“The Other Israeli Film
Manhattan, New York City
As it does each year, the “Other Israeli Film Festival” comes to Manhattan, offering up a clear view of Israeli’s Palestinians. Sponsored once more by the The Israeli Film Center at the Manhattan JCC, the festival runs through most of November. The value of these fine films (both documentaries and fiction pieces) is that it gives this minority population a human face.
As to the films themselves, outstanding among its peers is “Jaffa,” a modern Romeo-and-Juliet tale, directed by Keren Yedaya. Mali, an Israeli girl, falls in love with the Arab Tauffik, a mechanic in her father’s garage. The doomed love story, so familiar to us all, is totally absorbing in this setting. Our only criticism is that “Jaffa” portrays all the Arabs as noble, with a Jew as the villain of the piece. Yet one cannot but empathize with this young couple, victims of the time and place, and root for their survival.
The documentary “Telling Strings” offers a very different (and basically apolitical) experience. It is an unusual look at the Jubran family, a three generation Palestinian family of musicians from northern Galilee. The father is both musician and instructor, but also a maker of traditional string instruments such as the ouds and bouzouqs. “Telling Strings” is a fine example of the playing out of the creative process, which exists here in very trying conditions.
Among the 17 films offered are comedies, satires, Cannes Film Festival favorites, travelogues, documentaries. Underlying all the films is the reality of official, governmental oppression—sometimes subtle, sometimes blatant, in its political message. And yet there is undeniable truth. Not only are Palestinians restricted in movement and opportunity, as the films indicate, but they are seen by Israelis as a despised minority and treated as such. Of course one could argue that such an impasse between peoples is the result of necessity, history, and ongoing perils—that the real villain is not the Israeli government, but the ever-threatening terrorists. But the films focus on effect rather than cause, on life as it exists for the Palestinians.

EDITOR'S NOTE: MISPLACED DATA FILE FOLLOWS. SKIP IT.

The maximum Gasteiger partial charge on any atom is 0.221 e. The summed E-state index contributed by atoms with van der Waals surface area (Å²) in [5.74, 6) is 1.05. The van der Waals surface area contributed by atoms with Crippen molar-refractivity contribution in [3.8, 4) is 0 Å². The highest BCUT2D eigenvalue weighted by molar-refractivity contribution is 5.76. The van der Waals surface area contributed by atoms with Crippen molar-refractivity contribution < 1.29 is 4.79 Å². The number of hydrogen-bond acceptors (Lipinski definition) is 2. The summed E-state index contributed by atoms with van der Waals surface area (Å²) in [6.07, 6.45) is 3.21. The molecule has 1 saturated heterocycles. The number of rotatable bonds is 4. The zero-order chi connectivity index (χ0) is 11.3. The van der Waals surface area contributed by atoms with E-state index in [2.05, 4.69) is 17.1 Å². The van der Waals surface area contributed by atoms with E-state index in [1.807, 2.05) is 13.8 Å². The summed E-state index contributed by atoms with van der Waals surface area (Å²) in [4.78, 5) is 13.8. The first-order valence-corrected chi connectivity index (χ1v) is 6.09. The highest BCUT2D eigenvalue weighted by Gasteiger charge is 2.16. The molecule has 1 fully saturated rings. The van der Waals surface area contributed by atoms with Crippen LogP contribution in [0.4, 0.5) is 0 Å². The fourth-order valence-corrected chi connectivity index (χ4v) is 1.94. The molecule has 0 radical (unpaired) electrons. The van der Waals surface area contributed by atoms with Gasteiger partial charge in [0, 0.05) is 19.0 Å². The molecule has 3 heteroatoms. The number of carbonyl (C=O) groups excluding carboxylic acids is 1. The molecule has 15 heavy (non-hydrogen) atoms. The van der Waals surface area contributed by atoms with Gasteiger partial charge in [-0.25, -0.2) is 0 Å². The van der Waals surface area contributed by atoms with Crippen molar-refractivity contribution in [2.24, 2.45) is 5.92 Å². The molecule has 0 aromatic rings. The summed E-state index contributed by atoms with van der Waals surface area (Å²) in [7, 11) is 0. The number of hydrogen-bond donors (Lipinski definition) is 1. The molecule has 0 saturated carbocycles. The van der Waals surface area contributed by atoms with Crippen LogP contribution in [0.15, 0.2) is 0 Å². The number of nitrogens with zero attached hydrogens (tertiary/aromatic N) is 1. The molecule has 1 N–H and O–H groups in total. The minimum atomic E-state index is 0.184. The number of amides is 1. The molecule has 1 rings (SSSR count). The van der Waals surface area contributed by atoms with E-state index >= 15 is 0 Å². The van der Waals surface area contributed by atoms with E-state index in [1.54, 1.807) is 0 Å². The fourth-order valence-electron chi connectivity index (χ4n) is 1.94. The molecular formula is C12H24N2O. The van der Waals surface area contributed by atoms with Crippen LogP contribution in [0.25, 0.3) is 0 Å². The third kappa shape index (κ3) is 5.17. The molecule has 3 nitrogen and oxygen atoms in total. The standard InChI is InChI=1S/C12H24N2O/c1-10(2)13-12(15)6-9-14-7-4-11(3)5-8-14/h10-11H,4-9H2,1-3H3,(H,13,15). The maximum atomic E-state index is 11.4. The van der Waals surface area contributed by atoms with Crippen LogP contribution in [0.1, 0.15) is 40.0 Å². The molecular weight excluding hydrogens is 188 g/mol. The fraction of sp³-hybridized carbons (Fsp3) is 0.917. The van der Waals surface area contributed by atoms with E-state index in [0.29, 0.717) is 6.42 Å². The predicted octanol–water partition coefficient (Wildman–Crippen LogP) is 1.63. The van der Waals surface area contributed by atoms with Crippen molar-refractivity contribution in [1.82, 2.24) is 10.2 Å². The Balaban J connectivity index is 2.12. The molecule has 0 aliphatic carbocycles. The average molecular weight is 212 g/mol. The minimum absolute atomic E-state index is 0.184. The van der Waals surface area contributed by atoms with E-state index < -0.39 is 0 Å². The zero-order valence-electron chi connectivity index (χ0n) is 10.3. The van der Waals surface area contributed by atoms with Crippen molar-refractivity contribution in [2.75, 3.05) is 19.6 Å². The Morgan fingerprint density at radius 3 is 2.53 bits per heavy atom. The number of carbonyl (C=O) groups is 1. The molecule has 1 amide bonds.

Clearly political in its essence is “Laila’s Birthday.” The story of a judge-turned-taxi driver, the film follows its Palestinian anti-hero through one day of work, as he struggles to get home in time for his seven-year-old daughter’s birthday. His family life, idealized in the film, offers the only bulwark against the humiliations and frustrations of his daily life. Initially, “Laila’s Birthday” promises to be a comedy, but proves to be just the opposite.
Other films focus on a Bedouin village in the Negev which has the largest percentage of deaf people in the world, an Arab journalist who reaches across cultures, the fantasies of a detainee in an Israeli prison, Arab-Israeli interactions, and the unifying effects of hummus.
That a Palestinian population, with its own culture and values and sense of pride, continues to exist is exemplified in these films. Certainly this information is—or should be—part of our own education. As Festival founder Carole Zabar points out, the Festival’s goal is to promote tolerance. “Film is a great vehicle for cultural understanding and social awareness, and we are excited to….shine a light on a segment of Israel’s population that no one gets to see…” A worthy project indeed.
-- Irene Backalenick
November 6, 2009